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  5. You hold back on immigration so you get low unemployment. This of course drives up the market cost of base-level labour (creating some equity). The higher cost of labour then incentivises business to invest in automation and better systems (capital) to offset those higher labour costs – giving us real economic development.
    This is much more important than tweeking about with the tax brackets.

    The worst thing you can do, with high immigration especially, is create regulations that choke off capital investment that in turn drives it out to China and elsewhere, instead.

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  6. Couldn’t agree more. Fairness needs to be understood in the widest possible sense: societal fairness.

    This notion of fairness is something I’d like to see talked about more often in NZ politics. It is a hallmark of our very culture. Even the right has referred to it on occasion (albeit with very different connotations). But its not often fully understood. Most New Zealanders, even the Bankses of this world, cannot deny they want a fairer New Zealand.

    And yet, they do not fully appreciate the role that redistribution plays in bringing about social equity. One begets the other, and the more we choke the welfare system, the distribution system, the more we choke this simple notion of fairness by which we define ourselves. Taxes are blunt, yes, but they remain the primary source of government revenue: where they fuel distribution, so do they fuel a fairer and better society.

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  7. The UN report found that better income distribution within an economy helps to stimulate the economy in the short term while providing stronger incentives for investment, innovation and job creation in the long run.

    Sound good to me.

    However, note the magic phrase – “income distribution”

    This has nothing to do with the communist ideal of wealth redistribution. Excessive income disparity is unfair, and wealth redistribution is unfair, and compounding two unfairs does not magically make a fair.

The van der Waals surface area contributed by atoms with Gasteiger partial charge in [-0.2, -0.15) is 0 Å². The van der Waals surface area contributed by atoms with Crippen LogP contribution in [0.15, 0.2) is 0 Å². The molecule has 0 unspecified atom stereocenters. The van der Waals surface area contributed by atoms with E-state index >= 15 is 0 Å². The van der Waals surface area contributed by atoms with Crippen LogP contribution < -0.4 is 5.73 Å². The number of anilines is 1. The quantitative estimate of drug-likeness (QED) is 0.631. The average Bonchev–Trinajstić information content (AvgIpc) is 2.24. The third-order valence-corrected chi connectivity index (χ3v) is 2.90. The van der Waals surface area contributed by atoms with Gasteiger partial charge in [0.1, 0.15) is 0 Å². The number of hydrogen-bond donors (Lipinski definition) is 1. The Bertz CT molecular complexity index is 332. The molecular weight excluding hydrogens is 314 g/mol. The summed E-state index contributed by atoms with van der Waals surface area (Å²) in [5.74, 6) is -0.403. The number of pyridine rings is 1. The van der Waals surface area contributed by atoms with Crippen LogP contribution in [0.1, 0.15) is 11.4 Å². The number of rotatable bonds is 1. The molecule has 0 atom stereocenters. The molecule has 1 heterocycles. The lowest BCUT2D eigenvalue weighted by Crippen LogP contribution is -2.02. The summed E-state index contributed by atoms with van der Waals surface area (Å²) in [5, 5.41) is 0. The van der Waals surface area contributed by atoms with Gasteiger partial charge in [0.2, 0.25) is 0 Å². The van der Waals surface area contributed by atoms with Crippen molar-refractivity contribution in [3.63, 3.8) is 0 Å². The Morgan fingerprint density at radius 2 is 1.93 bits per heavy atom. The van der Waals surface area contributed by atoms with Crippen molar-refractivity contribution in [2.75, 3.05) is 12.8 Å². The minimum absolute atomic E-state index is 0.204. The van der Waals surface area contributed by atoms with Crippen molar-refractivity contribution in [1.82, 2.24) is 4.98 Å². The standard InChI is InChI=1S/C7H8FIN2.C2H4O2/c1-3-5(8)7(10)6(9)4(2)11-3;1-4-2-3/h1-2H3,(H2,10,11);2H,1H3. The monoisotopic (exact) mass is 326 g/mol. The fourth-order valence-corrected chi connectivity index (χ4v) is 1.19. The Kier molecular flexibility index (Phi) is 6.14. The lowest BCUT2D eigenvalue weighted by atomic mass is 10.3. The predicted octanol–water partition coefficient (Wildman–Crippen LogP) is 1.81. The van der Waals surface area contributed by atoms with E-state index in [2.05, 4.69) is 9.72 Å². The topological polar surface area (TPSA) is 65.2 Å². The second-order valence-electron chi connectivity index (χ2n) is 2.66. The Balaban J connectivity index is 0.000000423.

Taxation is not a tool for wealth redistribution; taxation funding can only serve two purposes:

    The first is the provision of those things which it makes sense to do from the public purse. The second is the provision of the welfare safety net to stop those who for whatever reason can’t be “fair” members of society from falling through the gaps.

    Any other misuse of the taxation system is just robbery.

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  8. Oh what nonsense, a society does not exist to serve the economic system, the economic system serves the society.

    If the economic system is unable to deliver jobs that allow workers to support families, then transfers must exist within the tax system.

    You cannot name one country related to our own cultural and democratic heritage that does not do this.

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  9. A richer society is a fairer society. The United States would not have been able to have a democracy with it’s virtues, if it was not in the process of becoming and maintaining its riches. When the money goes, so does the democracy, which some considers the most fairest of all societies. So to reiterate, A richer society is a fairer society.

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  10. Why do my comments stay so long in moderation?

    [frog: They stay there until I wake up from my nap and notice them. To avoid this, just log in first and your comments will bypass moderation entirely and appear immediately.]